Similar to the recent Pew report on “The Social Life of Health Information, 2011,” when taking a look at both WEGO surveys you can see how the landscape has evolved since 2009 as well as trends and opinions that are emerging within the health space.

About WEGO

For those of you unfamiliar with WEGO, WEGO Health is a social media company with a mission of empowering the top 10% of online health social media contributors to connect with each other and with health care companies. They call these passionate people Health Activists, and you can find them as community leaders, bloggers, on Facebook, on Twitter, and leading online forums. On average, they create content for an audience of 15,000+ every month. WEGO Health funds their supportive community for these Health Activists through transparent advertising and sponsorships from health companies.

Bring in the Experts

A strong majority of Health Activists continue to seek the expertise that companies can bring to social media conversations. Health Activists overwhelmingly prefer a commitment to objectivity, but when it comes to products and services, they know the manufacturers are the experts. One WEGO Health Activist states it best by saying, “I kind of see (company participation) as a little biased, but I do like it when you have a forum going on – and actual drug facts, what it’s used for, what the side effects are – when a company brings that into the picture, that’s excellent…” Health Activists clearly want companies to become involved in social media with only 3% of Activists not wanting any company involvement in the social space.

It’s a Start

When asked if health care companies are using social media, more Health Activists replied “yes” this year compared to 2009 – 69% and 58%, respectively. Health Activists are seeing growth in company participation mostly from increased use of Facebook and Twitter, with early signs of growth in Q&A sites and photo sharing. But they also acknowledge that companies are over-regulating themselves – to the point where many are simply not getting involved – in the absence of FDA guidance.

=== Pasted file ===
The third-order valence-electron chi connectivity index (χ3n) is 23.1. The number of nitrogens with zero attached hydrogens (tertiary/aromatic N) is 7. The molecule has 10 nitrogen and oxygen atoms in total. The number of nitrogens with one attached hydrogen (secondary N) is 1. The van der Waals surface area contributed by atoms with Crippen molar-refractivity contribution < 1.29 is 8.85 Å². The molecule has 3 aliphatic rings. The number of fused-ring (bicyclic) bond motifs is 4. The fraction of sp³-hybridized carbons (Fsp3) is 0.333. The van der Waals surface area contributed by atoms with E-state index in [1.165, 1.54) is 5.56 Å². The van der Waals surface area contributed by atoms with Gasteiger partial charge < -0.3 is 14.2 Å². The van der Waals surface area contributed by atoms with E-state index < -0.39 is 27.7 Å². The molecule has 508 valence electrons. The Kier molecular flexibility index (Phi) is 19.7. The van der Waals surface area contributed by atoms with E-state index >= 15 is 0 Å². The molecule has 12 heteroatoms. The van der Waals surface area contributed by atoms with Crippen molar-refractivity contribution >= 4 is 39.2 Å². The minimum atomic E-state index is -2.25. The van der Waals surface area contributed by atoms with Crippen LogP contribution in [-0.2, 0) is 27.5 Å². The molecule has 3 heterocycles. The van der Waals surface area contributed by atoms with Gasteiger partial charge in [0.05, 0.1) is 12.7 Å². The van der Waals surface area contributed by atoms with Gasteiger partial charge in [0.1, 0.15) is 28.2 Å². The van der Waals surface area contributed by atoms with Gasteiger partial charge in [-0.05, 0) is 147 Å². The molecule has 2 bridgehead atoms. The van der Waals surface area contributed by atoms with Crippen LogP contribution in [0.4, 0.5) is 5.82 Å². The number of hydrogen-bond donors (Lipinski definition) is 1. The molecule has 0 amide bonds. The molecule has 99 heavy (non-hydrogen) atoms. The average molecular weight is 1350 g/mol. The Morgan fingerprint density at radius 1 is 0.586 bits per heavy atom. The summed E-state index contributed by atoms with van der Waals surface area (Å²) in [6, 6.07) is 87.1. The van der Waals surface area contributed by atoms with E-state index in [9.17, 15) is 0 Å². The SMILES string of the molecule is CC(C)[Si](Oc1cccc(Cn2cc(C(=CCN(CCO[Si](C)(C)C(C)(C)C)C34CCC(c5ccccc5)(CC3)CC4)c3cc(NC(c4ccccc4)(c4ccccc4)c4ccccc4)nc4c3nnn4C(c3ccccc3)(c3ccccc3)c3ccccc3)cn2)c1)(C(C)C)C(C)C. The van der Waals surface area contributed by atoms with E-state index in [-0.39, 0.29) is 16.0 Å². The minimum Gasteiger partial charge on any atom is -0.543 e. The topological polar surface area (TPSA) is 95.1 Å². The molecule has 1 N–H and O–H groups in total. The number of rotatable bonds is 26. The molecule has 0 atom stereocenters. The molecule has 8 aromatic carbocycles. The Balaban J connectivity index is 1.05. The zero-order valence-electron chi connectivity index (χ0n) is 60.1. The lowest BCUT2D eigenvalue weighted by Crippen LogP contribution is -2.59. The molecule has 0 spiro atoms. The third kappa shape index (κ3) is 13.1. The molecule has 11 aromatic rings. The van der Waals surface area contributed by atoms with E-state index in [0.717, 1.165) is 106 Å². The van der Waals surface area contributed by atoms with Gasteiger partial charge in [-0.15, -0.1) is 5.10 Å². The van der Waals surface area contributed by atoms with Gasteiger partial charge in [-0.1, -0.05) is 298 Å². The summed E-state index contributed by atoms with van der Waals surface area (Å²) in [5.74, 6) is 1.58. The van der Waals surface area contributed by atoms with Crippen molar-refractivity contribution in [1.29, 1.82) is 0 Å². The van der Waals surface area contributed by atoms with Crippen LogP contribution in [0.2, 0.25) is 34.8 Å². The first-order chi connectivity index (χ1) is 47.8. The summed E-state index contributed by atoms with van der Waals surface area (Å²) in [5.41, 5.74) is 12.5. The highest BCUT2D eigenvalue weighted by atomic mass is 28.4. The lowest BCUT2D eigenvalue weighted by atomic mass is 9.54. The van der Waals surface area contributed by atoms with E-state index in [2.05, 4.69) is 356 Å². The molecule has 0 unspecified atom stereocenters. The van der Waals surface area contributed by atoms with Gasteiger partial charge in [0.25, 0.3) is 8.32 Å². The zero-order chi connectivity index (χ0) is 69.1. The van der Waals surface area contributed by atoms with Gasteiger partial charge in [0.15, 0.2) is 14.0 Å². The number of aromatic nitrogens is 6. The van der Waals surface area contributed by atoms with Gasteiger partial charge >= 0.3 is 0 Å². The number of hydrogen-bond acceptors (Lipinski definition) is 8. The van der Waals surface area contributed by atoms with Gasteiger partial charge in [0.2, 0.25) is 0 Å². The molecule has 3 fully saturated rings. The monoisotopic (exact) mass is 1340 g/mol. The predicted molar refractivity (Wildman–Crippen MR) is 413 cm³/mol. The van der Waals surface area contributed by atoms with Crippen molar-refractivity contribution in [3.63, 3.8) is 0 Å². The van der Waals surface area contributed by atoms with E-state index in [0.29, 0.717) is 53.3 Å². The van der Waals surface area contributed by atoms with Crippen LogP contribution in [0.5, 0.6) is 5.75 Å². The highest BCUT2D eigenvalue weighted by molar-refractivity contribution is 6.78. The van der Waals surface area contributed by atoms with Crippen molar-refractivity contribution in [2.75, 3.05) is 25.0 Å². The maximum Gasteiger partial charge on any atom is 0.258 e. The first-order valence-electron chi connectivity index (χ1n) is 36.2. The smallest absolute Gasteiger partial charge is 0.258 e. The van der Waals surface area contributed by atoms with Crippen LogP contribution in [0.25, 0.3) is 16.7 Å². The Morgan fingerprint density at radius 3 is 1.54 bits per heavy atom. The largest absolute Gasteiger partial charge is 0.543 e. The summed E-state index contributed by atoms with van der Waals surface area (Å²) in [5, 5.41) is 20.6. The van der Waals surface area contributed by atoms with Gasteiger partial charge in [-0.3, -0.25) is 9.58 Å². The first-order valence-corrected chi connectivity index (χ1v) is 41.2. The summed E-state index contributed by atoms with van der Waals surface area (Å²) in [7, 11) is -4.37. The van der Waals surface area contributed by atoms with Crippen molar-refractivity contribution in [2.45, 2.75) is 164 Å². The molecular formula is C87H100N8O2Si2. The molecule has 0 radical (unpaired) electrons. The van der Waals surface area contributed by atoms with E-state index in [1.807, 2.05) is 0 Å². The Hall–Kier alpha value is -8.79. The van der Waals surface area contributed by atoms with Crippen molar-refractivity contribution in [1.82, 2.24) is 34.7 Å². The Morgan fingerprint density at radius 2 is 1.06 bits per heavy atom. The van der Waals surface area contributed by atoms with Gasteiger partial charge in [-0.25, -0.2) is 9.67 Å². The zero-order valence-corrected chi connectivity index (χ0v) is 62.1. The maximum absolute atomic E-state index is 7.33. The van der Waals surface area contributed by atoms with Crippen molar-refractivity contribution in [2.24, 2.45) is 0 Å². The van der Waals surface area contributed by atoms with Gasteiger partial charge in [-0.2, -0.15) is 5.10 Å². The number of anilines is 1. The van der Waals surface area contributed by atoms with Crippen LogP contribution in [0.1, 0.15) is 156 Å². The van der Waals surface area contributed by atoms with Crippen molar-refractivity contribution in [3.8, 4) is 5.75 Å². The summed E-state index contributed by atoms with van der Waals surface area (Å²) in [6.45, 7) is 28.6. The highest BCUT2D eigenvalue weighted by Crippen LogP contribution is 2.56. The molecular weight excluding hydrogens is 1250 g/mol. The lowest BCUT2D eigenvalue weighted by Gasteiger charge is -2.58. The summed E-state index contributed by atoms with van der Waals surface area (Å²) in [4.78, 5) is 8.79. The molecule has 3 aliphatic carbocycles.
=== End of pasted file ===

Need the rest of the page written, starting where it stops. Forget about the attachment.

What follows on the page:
In 2008, the FDA sent letters to 14 pharmaceutical companies regarding their branded search engine advertisements, changing the assumption held until then about linking to important safety information. In the letters, the FDA asserted that the violating ads did not accurately link a branded drug’s efficacy claims with its risk information. The Health Activists at WEGO disagree – a clear majority agree that the best way for companies to make required information available is having it one click away.

Combating Misinformation

Health Activists need companies’ help fighting misinformation. As evident in both the 2009 and 2011 surveys, they realize that companies, as the only regulated players, can provide factual, much needed information on their products and help to clear up many of the misconceptions present in social media. Health Activists also expect that companies will be vigilant brand stewards and monitor conversations across the Internet to counter inaccurate information about their products, although they recognize the inherent challenges – more than half (56%) of the individuals surveyed agree that companies cannot reasonably keep up with monitoring all mentions of their content. Here, the Health Activists join companies in waiting (and hoping) for the FDA to provide guidance to define “best effort” for monitoring.


Image credit: WEGO Health